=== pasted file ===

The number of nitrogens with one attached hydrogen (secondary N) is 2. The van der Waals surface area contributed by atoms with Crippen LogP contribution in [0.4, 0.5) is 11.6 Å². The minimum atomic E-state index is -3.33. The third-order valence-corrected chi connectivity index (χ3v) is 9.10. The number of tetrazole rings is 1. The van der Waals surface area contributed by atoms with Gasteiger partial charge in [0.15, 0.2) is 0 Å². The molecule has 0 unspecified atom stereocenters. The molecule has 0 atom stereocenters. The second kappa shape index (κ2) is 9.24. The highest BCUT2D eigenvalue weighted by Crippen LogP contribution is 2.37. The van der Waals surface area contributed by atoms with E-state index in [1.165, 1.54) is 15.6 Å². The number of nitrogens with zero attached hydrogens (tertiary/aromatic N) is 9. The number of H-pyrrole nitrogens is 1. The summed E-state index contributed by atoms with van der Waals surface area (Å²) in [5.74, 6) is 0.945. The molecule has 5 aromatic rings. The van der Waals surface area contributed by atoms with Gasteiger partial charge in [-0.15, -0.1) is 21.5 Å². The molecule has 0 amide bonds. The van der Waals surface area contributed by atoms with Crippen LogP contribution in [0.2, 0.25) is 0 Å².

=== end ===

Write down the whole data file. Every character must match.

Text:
The number of nitrogens with one attached hydrogen (secondary N) is 2. The van der Waals surface area contributed by atoms with Crippen LogP contribution in [0.4, 0.5) is 11.6 Å². The minimum atomic E-state index is -3.33. The third-order valence-corrected chi connectivity index (χ3v) is 9.10. The number of tetrazole rings is 1. The van der Waals surface area contributed by atoms with Gasteiger partial charge in [0.15, 0.2) is 0 Å². The molecule has 0 unspecified atom stereocenters. The molecule has 0 atom stereocenters. The second kappa shape index (κ2) is 9.24. The highest BCUT2D eigenvalue weighted by Crippen LogP contribution is 2.37. The van der Waals surface area contributed by atoms with E-state index in [1.165, 1.54) is 15.6 Å². The number of nitrogens with zero attached hydrogens (tertiary/aromatic N) is 9. The number of H-pyrrole nitrogens is 1. The summed E-state index contributed by atoms with van der Waals surface area (Å²) in [5.74, 6) is 0.945. The molecule has 5 aromatic rings. The van der Waals surface area contributed by atoms with Gasteiger partial charge in [-0.15, -0.1) is 21.5 Å². The molecule has 0 amide bonds. The van der Waals surface area contributed by atoms with Crippen LogP contribution in [0.2, 0.25) is 0 Å².